Happy Thanksgiving everyone!
For this article I wanted to revisit a series of videos that I linked in an article I wrote in December of 2016.
The reason I’m coming back to this article is because as the 2019 year is coming to a close, I am starting to think about goal setting for next year.
If you have been with me for a while, you know my family and I have a ritual of personal goal setting. We’ll certainly be continuing that this year.
In anticipation of that and as I begin thinking about professional goals for 2020, I began searching through the internet for a set of goal setting rules to help inspire and motivate me.
I found hundreds of guru’s all with their own variation of goal setting steps.
None of the one’s I found were as compelling and few seemed to be as sound as the old “Nine Steps for Achieving any Goal” that Bill Bartmann gave us way back in the early 2000’s.
Bill died almost exactly three years ago on November 29, 2016.
In his honor and for your benefit, I’ve summarized the nine rules from Bartmann’s videos. I have also linked the 5 part video series where he shares his life experiences and the life lessons that led him to create the nine steps. I invite you to listen to Bartmann and hear this all directly from him.
Step 1 – Make Sure Your Goal is Your Own.
As Bill notes in his talk, this may seem like a trite first step, but it is an essential one. It’s common for people to drive towards a goal that was given to them by a Father, a Mother, or an influential figure in their lives. Before you set a goal you need to have an open and honest conversation with yourself. Don’t set a goal because it sounds good, or because your Family would be proud. Don’t set a goal because it’s what you think you should do, or because it’s the path you have been on. Set a goal that is important to you.
Step 2 – Make it a Promise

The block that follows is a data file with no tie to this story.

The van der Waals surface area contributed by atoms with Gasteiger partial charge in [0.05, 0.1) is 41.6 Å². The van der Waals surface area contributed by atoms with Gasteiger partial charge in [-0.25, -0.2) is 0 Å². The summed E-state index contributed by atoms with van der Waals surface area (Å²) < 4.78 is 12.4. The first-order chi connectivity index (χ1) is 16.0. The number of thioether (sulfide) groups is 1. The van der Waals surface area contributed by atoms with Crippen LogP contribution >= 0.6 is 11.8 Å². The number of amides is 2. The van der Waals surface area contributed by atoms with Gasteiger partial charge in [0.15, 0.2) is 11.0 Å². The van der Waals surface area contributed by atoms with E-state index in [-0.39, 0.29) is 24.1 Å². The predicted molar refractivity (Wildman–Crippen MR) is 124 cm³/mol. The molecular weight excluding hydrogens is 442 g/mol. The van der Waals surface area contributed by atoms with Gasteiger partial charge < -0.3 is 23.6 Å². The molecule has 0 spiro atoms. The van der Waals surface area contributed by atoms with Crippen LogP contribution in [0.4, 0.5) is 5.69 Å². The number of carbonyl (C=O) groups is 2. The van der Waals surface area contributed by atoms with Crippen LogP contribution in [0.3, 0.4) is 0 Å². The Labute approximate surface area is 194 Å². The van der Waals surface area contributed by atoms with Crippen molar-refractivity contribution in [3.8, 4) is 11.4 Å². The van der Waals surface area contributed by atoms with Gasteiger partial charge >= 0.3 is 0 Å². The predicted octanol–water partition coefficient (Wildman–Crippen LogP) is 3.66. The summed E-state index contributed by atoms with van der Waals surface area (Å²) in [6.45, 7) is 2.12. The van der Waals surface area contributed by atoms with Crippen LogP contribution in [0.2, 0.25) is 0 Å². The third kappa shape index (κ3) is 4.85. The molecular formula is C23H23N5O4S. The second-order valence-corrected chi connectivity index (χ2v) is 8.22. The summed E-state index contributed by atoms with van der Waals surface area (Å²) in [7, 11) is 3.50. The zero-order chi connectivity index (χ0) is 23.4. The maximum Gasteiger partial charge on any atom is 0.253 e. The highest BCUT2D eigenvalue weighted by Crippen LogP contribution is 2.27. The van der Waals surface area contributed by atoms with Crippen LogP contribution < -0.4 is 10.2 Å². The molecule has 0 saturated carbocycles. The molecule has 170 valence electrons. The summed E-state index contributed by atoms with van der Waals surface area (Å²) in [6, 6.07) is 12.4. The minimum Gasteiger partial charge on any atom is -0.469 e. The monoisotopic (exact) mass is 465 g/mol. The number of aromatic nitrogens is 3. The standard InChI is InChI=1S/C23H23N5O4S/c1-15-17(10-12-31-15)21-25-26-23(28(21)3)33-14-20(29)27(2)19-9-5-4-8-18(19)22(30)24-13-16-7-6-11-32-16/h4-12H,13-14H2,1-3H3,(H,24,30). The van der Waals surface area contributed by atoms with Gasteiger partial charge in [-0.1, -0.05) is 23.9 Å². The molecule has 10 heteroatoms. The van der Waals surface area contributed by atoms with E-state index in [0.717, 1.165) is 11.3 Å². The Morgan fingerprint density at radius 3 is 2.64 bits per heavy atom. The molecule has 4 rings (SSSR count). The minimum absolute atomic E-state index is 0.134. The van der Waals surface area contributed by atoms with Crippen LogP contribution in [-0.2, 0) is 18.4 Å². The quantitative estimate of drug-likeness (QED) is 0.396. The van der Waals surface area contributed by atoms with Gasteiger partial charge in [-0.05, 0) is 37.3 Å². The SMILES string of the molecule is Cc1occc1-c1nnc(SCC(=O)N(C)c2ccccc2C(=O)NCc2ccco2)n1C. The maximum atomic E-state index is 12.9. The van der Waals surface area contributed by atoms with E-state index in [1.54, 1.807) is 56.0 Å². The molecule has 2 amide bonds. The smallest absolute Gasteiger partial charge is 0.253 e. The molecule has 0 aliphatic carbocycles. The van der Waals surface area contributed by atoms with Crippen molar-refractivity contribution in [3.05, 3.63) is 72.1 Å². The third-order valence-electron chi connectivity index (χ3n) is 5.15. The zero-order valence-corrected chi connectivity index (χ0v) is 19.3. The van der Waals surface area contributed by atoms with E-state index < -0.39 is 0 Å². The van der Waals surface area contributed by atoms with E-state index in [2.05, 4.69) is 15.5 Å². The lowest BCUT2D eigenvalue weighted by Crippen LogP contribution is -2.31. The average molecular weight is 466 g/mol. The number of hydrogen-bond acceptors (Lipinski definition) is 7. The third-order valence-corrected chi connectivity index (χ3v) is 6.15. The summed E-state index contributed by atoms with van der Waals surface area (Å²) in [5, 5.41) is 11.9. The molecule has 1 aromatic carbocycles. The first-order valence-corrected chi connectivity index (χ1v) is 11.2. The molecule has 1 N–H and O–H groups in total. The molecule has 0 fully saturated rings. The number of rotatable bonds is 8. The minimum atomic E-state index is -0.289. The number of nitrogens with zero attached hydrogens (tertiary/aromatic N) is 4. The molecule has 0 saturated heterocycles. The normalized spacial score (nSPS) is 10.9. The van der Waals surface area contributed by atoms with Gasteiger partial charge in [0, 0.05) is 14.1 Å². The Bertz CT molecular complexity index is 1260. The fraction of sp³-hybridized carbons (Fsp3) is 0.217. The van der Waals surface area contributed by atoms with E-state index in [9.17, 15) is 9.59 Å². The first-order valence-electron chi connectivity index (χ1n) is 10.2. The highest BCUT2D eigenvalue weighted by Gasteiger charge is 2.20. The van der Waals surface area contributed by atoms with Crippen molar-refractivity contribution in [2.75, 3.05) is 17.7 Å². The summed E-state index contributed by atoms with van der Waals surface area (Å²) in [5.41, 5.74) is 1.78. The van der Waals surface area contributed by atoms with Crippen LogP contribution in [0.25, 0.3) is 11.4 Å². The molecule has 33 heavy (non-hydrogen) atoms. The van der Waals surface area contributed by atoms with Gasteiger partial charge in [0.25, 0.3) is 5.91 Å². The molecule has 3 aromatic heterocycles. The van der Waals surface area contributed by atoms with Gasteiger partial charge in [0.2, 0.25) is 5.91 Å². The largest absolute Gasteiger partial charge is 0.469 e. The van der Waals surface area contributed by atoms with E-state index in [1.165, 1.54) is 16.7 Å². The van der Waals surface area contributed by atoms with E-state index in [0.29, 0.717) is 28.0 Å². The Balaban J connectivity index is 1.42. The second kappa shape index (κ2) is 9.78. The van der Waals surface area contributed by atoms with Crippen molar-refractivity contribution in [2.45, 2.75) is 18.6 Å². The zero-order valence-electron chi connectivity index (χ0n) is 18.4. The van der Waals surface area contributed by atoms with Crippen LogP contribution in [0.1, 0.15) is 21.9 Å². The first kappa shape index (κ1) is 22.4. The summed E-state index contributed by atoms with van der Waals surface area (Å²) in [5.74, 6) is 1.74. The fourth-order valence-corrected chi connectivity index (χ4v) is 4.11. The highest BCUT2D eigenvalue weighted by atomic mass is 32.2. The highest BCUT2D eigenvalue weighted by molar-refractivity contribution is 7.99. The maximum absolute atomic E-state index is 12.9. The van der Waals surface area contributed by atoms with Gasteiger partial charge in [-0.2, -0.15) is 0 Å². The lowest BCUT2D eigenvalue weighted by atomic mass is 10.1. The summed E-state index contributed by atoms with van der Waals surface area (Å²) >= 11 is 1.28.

The word “goal” suggests something to strive for or something your work towards. This suggests the possibility that you could fall short of achieving the goal. A “promise” denotes a greater commitment. You don’t break a promise and you don’t just try to fulfill a promise. You fulfill your promises. This subtle shift in language is an important psychological distinction that reinforces your commitment.
Step 3 – Clearly Identify Your Promise
Clarity is very important. It’s not enough to say “I want to be successful” or “I want to be wealthy”. It’s not even enough to say “I want to make a million dollars”. You have to specifically define your promise. The promise could be something like, “I promise to graduate from college with a Bachelors degree in Engineering”, or “I promise to stop renting and buy my own house”, or “I promise to start my own real estate consulting business”. Your promise should be clearly defined and you should be able to point to a milestone which marks the achievement of that promise.
Step 4 – Identify Your Personal Motivator
What drives you? Is it fear? Is it success? Is it comfort? What will happen if you don’t fulfill your promise? What will happen if you do fulfill your promise? This personal motivator will draw you through the times when you want to quit…and you will want to quit. It’s human nature to make excuses and rationalize behaviors for not doing the things that will help you fulfill your promise. Identifying and documenting your personal motivator will help you stay on track. Write down your personal motivator and keep it someplace where you can see it during the times you want to quit. When you feel like you can’t do any more and you want to surrender to your weakness, remind yourself of your personal motivator.